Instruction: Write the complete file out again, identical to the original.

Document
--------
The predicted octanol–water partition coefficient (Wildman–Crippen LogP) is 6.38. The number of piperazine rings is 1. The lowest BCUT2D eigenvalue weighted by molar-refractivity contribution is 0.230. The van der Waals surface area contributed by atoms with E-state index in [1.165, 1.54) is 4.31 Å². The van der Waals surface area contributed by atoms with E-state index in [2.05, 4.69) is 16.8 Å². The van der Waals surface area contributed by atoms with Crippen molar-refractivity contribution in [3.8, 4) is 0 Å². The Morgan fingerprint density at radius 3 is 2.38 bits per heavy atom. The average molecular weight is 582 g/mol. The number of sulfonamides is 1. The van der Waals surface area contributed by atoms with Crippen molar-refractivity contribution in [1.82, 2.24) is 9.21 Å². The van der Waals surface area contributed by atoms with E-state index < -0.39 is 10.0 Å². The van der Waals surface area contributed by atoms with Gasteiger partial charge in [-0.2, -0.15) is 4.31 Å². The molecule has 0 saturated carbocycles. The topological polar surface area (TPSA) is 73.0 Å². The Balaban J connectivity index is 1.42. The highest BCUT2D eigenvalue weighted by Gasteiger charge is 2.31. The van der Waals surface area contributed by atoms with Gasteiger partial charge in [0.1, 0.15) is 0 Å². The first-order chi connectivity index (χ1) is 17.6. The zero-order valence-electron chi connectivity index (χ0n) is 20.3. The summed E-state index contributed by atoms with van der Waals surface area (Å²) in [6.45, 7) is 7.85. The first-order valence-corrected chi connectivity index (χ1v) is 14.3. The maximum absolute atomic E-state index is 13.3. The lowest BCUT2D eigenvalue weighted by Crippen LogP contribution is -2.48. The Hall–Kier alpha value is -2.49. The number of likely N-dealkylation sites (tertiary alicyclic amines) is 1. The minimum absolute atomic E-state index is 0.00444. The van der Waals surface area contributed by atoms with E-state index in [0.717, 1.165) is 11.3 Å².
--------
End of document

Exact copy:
The predicted octanol–water partition coefficient (Wildman–Crippen LogP) is 6.38. The number of piperazine rings is 1. The lowest BCUT2D eigenvalue weighted by molar-refractivity contribution is 0.230. The van der Waals surface area contributed by atoms with E-state index in [1.165, 1.54) is 4.31 Å². The van der Waals surface area contributed by atoms with E-state index in [2.05, 4.69) is 16.8 Å². The van der Waals surface area contributed by atoms with Crippen molar-refractivity contribution in [3.8, 4) is 0 Å². The Morgan fingerprint density at radius 3 is 2.38 bits per heavy atom. The average molecular weight is 582 g/mol. The number of sulfonamides is 1. The van der Waals surface area contributed by atoms with Crippen molar-refractivity contribution in [1.82, 2.24) is 9.21 Å². The van der Waals surface area contributed by atoms with E-state index < -0.39 is 10.0 Å². The van der Waals surface area contributed by atoms with Gasteiger partial charge in [-0.2, -0.15) is 4.31 Å². The molecule has 0 saturated carbocycles. The topological polar surface area (TPSA) is 73.0 Å². The Balaban J connectivity index is 1.42. The highest BCUT2D eigenvalue weighted by Gasteiger charge is 2.31. The van der Waals surface area contributed by atoms with Gasteiger partial charge in [0.1, 0.15) is 0 Å². The first-order chi connectivity index (χ1) is 17.6. The zero-order valence-electron chi connectivity index (χ0n) is 20.3. The summed E-state index contributed by atoms with van der Waals surface area (Å²) in [6.45, 7) is 7.85. The first-order valence-corrected chi connectivity index (χ1v) is 14.3. The maximum absolute atomic E-state index is 13.3. The lowest BCUT2D eigenvalue weighted by Crippen LogP contribution is -2.48. The Hall–Kier alpha value is -2.49. The number of likely N-dealkylation sites (tertiary alicyclic amines) is 1. The minimum absolute atomic E-state index is 0.00444. The van der Waals surface area contributed by atoms with E-state index in [0.717, 1.165) is 11.3 Å².